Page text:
Childs Park opens Thursday, May 23. Dingmans Falls Visitor Center opens Saturday May 25, and will be open Friday, Saturday, Sunday the rest of the summer. The road to Dingmans Falls is open but is single lane at one point and NO BUSES or RVs ARE ALLOWED More »
Final Impact Statement (EIS) on Power Line
BUSHKILL, PA - The National Park Service announced today that the Susquehanna to Roseland Transmission Line Right-of-Way and Special Use Permit Final Environmental Impact Statement (EIS) is now available. The Final EIS reviews the proposal of PPL Electric Utilities and Public Service Electric and Gas to construct a new 500 kV transmission line, replacing an existing 230 kV line.
In December of 2011, the National Park Service issued the Draft EIS to evaluate the impacts of the transmission line project on National Park Service lands, including the Appalachian National Scenic Trail, Delaware Water Gap National Recreation Area, and Middle Delaware National Scenic and Recreational River in Pennsylvania and New Jersey. In March of 2012, the NPS identified a preferred alternative to be evaluated in the Final EIS, based on public comments and public meetings, that the proposed Susquehanna-Roseland power line expansion project would follow the route of the existing transmission line.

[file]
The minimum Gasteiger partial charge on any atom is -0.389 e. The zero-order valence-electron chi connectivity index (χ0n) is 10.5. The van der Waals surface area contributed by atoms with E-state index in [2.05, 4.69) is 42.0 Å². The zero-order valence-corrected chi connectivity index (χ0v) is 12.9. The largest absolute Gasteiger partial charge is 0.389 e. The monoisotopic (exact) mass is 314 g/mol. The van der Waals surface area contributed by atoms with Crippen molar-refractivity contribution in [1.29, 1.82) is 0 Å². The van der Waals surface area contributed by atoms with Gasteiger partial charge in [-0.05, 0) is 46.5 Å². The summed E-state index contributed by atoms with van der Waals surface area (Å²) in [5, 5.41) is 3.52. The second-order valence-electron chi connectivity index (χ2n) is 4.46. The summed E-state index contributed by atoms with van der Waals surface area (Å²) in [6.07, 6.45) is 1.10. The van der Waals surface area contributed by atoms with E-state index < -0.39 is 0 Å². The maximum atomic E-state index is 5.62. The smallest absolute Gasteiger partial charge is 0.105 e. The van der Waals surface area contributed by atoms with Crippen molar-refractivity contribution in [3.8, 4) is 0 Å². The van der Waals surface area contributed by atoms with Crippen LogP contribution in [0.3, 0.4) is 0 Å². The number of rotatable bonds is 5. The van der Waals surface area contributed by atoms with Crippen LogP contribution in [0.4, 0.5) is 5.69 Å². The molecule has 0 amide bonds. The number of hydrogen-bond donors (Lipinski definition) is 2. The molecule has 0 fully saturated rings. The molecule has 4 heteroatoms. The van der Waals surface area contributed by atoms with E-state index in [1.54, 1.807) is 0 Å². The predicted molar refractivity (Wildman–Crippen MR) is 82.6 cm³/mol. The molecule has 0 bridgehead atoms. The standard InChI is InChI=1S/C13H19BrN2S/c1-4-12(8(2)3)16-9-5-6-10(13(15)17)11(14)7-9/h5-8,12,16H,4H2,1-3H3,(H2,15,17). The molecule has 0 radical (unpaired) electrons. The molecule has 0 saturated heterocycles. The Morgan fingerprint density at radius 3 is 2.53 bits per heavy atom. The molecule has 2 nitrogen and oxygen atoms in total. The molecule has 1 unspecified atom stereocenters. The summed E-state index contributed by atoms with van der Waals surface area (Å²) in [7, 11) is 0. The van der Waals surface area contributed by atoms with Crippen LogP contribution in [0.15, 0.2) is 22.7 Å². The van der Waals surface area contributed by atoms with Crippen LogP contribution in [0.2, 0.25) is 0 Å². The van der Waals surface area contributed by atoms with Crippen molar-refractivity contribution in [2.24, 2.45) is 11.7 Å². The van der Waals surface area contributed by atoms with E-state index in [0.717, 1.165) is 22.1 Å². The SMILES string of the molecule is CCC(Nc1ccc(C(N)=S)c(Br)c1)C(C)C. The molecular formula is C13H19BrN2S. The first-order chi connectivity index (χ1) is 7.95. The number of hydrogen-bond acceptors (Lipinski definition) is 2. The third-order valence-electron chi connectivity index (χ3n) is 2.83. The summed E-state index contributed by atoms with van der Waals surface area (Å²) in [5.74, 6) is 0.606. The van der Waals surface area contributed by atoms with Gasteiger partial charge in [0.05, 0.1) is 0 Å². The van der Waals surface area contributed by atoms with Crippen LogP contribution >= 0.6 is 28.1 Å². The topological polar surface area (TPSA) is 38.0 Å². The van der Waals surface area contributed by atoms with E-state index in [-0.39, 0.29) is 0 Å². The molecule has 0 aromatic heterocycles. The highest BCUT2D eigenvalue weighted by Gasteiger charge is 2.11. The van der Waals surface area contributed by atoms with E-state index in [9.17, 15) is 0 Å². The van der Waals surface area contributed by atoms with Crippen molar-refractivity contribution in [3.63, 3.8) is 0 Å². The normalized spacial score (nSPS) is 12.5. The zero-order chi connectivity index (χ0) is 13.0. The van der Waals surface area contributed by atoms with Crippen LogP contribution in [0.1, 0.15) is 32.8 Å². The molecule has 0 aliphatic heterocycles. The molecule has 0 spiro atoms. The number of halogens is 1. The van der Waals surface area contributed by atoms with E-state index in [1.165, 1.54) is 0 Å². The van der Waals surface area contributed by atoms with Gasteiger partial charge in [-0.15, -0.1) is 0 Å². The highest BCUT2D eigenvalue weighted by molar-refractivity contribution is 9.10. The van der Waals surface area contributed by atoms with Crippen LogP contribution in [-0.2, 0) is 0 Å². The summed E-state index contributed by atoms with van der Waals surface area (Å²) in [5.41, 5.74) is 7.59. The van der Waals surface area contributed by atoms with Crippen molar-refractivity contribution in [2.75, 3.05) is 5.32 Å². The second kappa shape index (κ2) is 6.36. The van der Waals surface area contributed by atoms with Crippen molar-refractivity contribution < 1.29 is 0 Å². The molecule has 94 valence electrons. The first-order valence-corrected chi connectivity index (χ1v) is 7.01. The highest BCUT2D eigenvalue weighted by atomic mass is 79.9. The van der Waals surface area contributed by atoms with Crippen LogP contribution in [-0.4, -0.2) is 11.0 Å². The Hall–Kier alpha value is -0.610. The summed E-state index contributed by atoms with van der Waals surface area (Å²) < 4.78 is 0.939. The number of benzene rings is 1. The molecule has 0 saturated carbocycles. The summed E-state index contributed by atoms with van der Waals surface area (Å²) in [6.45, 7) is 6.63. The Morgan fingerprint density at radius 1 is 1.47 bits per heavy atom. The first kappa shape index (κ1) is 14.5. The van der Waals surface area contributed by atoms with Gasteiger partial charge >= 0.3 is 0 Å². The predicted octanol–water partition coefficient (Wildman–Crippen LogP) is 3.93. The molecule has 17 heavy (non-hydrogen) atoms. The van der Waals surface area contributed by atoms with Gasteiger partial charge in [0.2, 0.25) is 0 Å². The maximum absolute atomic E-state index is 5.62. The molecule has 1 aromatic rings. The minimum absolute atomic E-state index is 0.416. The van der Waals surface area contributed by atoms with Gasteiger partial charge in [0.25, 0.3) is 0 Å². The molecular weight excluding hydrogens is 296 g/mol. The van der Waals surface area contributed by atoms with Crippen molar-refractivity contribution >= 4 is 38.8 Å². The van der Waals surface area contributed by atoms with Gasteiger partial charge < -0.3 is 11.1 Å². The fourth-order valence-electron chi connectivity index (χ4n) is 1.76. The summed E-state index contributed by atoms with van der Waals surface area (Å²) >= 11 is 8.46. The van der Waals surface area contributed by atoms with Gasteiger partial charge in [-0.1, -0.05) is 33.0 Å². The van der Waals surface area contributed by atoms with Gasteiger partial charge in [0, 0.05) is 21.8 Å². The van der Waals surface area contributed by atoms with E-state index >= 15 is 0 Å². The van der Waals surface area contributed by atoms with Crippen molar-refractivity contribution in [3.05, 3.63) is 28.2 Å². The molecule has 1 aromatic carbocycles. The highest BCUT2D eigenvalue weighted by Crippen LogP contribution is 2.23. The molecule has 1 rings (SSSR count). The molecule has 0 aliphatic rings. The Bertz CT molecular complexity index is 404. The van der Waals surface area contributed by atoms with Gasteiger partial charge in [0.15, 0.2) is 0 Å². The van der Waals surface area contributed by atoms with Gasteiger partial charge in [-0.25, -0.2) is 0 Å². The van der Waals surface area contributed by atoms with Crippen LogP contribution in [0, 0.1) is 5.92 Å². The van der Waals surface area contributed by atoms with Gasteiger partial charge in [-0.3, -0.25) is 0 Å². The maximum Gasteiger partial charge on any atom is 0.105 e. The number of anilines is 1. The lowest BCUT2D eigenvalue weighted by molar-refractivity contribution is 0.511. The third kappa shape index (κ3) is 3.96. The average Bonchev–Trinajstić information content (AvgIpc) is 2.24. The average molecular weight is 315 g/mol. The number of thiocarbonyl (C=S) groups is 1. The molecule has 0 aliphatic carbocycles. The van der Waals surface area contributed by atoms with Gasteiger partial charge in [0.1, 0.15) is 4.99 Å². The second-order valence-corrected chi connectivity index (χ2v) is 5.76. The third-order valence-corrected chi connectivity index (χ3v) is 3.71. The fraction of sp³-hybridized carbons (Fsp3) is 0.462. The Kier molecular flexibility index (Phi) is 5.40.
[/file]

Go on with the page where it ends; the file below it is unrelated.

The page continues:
The Record of Decision, signed by the Regional Director of the Northeast Region, will be executed by the NPS no sooner than 30 days from the date of publication of the Notice of Availability (NOA) of the Final EIS in the Federal Register by the Environmental Protection Agency (EPA).
Electronic copies of the Final EIS are available for public review online at: http://parkplanning.nps.gov/dewa.
Hard copies or compact disks (CDs) of the Final EIS are being mailed to those who have previously requested them. Hardcopies are also available at local libraries. A limited number of CDs and hard copies of the Final EIS are available at the DEWA headquarters, 1978 River Road, Bushkill, Pennsylvania 18324
Did You Know?
... that shad have made a comeback in the Delaware River, due to pollution control. This member of the herring family lives its adult life in the ocean, but travels up rivers and streams to spawn. Each spring, anglers follow the "shad run" up the Delaware River to catch these hard-fighting fish. More...